Author: Adam Wesoloski
Originally Published: October 17, 2005
A few weeks ago I took a little road trip with my 7-year old son to see Menominee, Michigan’s freshman football team. I was invited by their head coach Jeff Bayerl, whom I’ve know since I was in 6th grade. It so happened that Paul Shanklin was in town from New Jersey as well so it was an opportunity to see him as well.
I really enjoy seeing these games and especially watching future varsity players just beginning their high school careers. The job that Jeff and his cousin Mark do at this level is so important for the Menominee program. They are laying the foundation that will propel these young players to become fundamentally sound football players that will supply the varsity squad with talent in two years.
It was a beautiful evening in the U.P. that Thursday evening. Fall was slowly making it’s way and single wing football was on tap versus their arch-rival, Kingsford, MI. This was the second time these two have met this season and I was in for a treat. It was truly a slugfest.
The final score was 14-6 in Menominee’s favor to keep the season long victory streak for the entire program. The varsity, junior varsity and freshman teams were undefeated at the time.
All the scoring in this contest was done in the first half. The Maroons used a mix of single wing formations, left and right, along with the “Beast” formation. In the second half the stand off commenced as both teams couldn’t make paydirt although Menominee dominated the play. Menominee’s offense was of interest to me in this half. Essentially they ran two plays the entire second half. It was either tailback off-tackle to the strong side or fullback off-tackle to the weak side.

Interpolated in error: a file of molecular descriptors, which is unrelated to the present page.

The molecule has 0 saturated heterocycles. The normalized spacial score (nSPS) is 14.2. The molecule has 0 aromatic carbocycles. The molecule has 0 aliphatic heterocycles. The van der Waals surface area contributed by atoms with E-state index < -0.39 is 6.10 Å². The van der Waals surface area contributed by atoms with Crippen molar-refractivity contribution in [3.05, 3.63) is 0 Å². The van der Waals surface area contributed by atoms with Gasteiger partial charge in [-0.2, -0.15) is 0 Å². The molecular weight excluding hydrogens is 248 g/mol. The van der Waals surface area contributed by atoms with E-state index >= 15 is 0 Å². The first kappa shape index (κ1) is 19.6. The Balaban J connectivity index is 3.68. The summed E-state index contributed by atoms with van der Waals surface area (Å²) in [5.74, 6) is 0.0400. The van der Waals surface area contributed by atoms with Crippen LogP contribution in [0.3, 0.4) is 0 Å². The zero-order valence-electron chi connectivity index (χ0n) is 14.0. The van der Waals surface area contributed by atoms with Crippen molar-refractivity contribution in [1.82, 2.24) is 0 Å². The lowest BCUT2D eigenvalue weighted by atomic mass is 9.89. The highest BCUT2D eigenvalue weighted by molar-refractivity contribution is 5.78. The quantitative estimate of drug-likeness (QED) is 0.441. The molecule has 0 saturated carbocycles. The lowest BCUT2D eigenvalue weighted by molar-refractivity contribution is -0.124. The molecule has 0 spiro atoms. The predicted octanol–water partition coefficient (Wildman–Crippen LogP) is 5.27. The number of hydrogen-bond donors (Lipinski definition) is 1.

Jeff described it as, “Our 32 Slant is our weak side off-tackle play. 48 Blast is our strong side off-tackle play. We play 12-minute quarters and we had roughly 48 plays in that game. Our tailback had 23 carries, all were off tackle on blast or beast. Our fullback had roughly 12 to 15 tough carries that night. Basic description of 32 Slant is the tight end kicks his man out, the tackle blocks his man down, quarterback (blocking back) and tailback lead into the hole and the fullback runs parallel to the line of scrimmage and up into the 2 hole.”
They began the half with an over nine minute long drive, their second of the night. They were able to control the line of scrimmage all game and the players made important first downs when needed. Defensively they made two crucial red-zone stands in the second and fourth quarters respectively.
After the game I found Jeff with his team on the field and he was very excited and commented on what a wonderful game it was. He also pointed out that my son is his good luck charm — this was the third game in which we attended and his team has won all three. I told Jeff that his tailback and fullback have to be the tallest tandem I’ve seen playing in a single wing backfield. One is 6’3″ and the other 6’4″ — 9th graders!